“The Doctrine of the Father,” page 20: Start by asking family members to share what they know about the nature of Heavenly Father. Discuss the article, summarizing the points made in each section that give insight into who God the Father is. Consider concluding with your testimony of the love of Heavenly Father and His Son, Jesus Christ.
“This Is Your Work,” page 42: First, read the sidebar titled “What Can I Do?” and choose one of the ideas that will help your family get involved in family history and temple work (see also lds.org/familyhistoryyouth). During family home evening, read the article with your family and then ask what blessings Sister Beck promised to those who engage in this important work. Carry out the idea you planned and consider continuing this project in weeks to come.
“The Tender Mercies of the Lord,” page 48: Read the story of the young family who received a special Christmas card and the story of the priesthood leader who learned the names of the youth in his stake. Ask family members to think of tender mercies they have received from the Lord. Consider asking, “What are tender mercies? Who receives tender mercies? How can you show gratitude for the tender mercies you receive?” You may want to follow up with Elder Bednar’s answers to these questions from the article.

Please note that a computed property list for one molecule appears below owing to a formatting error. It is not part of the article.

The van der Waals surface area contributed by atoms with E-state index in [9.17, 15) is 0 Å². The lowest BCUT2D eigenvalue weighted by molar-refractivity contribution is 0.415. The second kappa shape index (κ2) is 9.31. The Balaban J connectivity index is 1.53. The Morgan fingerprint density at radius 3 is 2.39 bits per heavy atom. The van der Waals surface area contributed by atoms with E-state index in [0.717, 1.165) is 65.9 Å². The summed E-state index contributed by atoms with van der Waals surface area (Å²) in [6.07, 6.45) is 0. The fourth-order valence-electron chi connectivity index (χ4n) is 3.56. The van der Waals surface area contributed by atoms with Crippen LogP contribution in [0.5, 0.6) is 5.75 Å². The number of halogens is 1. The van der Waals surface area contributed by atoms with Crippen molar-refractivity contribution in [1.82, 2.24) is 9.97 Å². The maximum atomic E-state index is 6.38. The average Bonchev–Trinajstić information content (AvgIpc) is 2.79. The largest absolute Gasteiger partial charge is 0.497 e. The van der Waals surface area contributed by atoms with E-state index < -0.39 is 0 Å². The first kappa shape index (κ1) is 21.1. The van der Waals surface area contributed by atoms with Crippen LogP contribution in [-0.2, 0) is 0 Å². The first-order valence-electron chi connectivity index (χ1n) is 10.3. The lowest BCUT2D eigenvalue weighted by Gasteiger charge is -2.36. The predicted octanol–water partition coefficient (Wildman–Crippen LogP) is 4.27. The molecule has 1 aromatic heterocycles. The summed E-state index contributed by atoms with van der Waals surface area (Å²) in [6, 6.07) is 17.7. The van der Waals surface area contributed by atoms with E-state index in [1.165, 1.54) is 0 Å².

“Unplugged,” page 61: Read what these children and their families are doing to consume a healthy amount of media. You may want to discuss how your family keeps a healthy balance of TV, computer, and other “screen time.” In the October 2011 general conference, Elder Ian S. Ardern of the Seventy spoke about using various technologies wisely: “As good as these things are, we cannot allow them to push to one side those things of greatest importance” (“A Time to Prepare” Liahona and Ensign, Nov. 2011, 32). Consider making goals similar to those in this article to make your home a place where the Spirit can dwell.
Sunday Lessons on Monday Night
I really wanted to have an effective family home evening lesson each week, but figuring out a topic and preparing a lesson were always challenges for me.
One Monday I realized that I had forgotten to prepare a lesson. But then I realized a hidden blessing of being a Primary teacher. I had recently been called to teach the five-year-olds and had just taught a lesson the day before. I decided to use an abbreviated (and age-appropriate) version of what I taught on Sunday for FHE. That Monday night we talked about obedience, and I retold three stories I had shared the previous day in Primary.
Adapting my Primary lesson to my family has been a great way for me to accomplish my goal of having a well-prepared and effective family home evening lesson each week.
Christina Sherwood, Arizona, USA